Tuesday, July 15, 2014

Christian Theology, History, and Science

An area of significant debate in our culture right now is the relationship between the Christian faith and the scientific endeavor.  It is largely assumed in most non-Christian circles, and more and more within them, that the Christian faith is largely hostile to science.  It is said that science is a matter of knowledge and Christianity is a matter of faith, placing science on the higher pedestal.  And then, often, stories are trotted out to make the case that the Christian faith has historically been anti-science in one fashion or another.  But does this point of view do justice to both Christian history and theology?  I will deal with some of the basics - many of which will surprise readers - and leave the gory details to those who write book-length treatments of such things.

Christian Theology Has Been a Science Starter

One bumper sticker used in this debate is that Christianity is a "science stopper," basically meaning that the act of putting faith in God excludes someone from the act of engaging in science.  This view simply does not account for key components of Christian theology or the progress of science within the Christian church.  Christian theology was the fertile soil in which the scientific revolution took place.  Of course there are plenty of historical figures in science who were not Christian, but the foundation was built by Christian theology.  As the sociologist, Rodney Stark, puts it, "In contrast with the dominant religious and philosophical doctrines in the non-Christian world, Christians developed science because they believed it could be done, and should be done."[i]

The celebrated philosopher Sir Alfred North Whitehead argued that Christianity was the mother of science because of the medieval insistence on the rationality of God.[ii]  The fundamental idea was that God the Creator is rational, so his creation is able to be studied with reliability and order can be discovered.  Others, like the scholar M.B. Foster, attribute this idea to the uniqueness of the Christian doctrine of creation.  Unlike mythologies that have the universe beginning in chaos or struggle between gods, the Christian doctrine is one of simple creation by a law-giving God.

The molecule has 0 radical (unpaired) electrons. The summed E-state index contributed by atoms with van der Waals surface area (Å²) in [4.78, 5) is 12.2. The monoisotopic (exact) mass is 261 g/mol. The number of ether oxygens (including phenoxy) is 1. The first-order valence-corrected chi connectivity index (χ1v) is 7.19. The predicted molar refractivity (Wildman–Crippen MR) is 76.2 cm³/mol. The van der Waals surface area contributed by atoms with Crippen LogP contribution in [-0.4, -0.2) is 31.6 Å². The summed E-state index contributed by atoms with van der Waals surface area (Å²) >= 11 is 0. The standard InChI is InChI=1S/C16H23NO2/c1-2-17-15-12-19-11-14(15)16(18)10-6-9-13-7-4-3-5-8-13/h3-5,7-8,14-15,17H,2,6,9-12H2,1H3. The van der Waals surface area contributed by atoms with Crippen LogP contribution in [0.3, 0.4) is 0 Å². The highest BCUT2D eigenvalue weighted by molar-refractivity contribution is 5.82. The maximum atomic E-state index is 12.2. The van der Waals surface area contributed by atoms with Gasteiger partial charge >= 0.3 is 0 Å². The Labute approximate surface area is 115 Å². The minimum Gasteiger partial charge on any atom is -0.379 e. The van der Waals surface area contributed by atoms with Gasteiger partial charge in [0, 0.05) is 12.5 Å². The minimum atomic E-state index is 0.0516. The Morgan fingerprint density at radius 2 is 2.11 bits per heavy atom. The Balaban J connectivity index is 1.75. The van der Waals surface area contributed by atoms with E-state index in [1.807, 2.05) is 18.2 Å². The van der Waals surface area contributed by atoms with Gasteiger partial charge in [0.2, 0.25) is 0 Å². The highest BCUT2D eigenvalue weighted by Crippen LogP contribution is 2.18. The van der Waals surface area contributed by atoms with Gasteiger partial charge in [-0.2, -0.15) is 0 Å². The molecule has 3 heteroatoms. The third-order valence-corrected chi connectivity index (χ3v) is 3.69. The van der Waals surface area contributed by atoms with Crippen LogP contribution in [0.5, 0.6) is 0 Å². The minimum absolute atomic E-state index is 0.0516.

History Followed Theology

As a result, the history of science, especially early on, is littered with people driven into scientific discovery exactly because they believed they were able to and God wanted them to.  Instead of believing they were getting rid of the "God hypothesis," they believed they were honoring God with their intellects and abilities and would see him more clearly the more they learned.

Over 70% of the Royal Society of London, a society established in 1660 to promote the cause of science, was Puritans when it began.  Puritans were far less than 70% of the population of England at the time.  It was they who were the pioneers of the methodology of observation and inquiry.  Francis Bacon, seen by some as the "major prophet of the Scientific Revolution," once wrote, "There are two books laid before us to study, to prevent our falling into error: first, the volume of the Scriptures, and then the volume of the Creatures."[iii]

Copernicus wrote that the universe was "wrought for us by a supremely good and orderly Creator."[iv]  Galileo, whose story as it is popularly understood is largely oversimplified, was a devoted Christian even while he was put under pressure by forces within the church.  He was convinced that God was "a Divine Craftsman or Architect Who created the world as an intricate mechanism"[v] and could be studied to the glory of God.

Johannes Kepler was not shy about his investigations into astronomy and his God.  He wrote, "My wish is that I may perceive that God whom I find everywhere in the external world in like manner within me."[vi]

Isaac Newton is worth quoting at length from his General Scholium:

But it is not to be conceived that mere mechanical causes could give birth to so many regular motions: since the Comets range over all parts of the heavens, in very eccentric orbits. For by that kind of motion they pass easily through the orbs of the Planets, and with great rapidity; and in their aphelions, where they move the slowest, and are detain'd the longest, they recede to the greatest distances from each other, and thence suffer the least disturbance from their mutual attractions. This most beautiful System of the Sun, Planets, and Comets, could only proceed from the counsel and dominion of an intelligent and powerful being. And if the fixed Stars are the centers of other like systems, these being form'd by the like wise counsel, must be all subject to the dominion of One; especially since the light of the fixed Stars is of the same nature with the light of the Sun, and from every system light passes into all the other systems.

These examples only scratch the surface of the pioneers of science who discovered science-forming and science-creating realities and simultaneously sought God with an open heart and open mind.  But these examples may suffice to make the simple point: there is no inherent conflict between believing in the God of the Christian faith and pursuing science in all its viable forms.

[i] Stark, Victory of Reason, (Random House, New York 2006), 14, emphasis his.

[ii] Alfred North Whitehead [1925]. Science and the Modern World. (Free Press, New York, 1967), 13.

[iii] Francis Bacon, The Advancement of Learning

[iv] Pearcey and Thaxton, The Soul of Science,(Crossway, Wheaton, Ill, 1994) 25

[v] Pearcey and Thaxton, The Soul of Science, 71

[vi] Kepler, quoted in Will Durant, The Age of Reason Begins (New York: Simon and Schuster, 1960), 600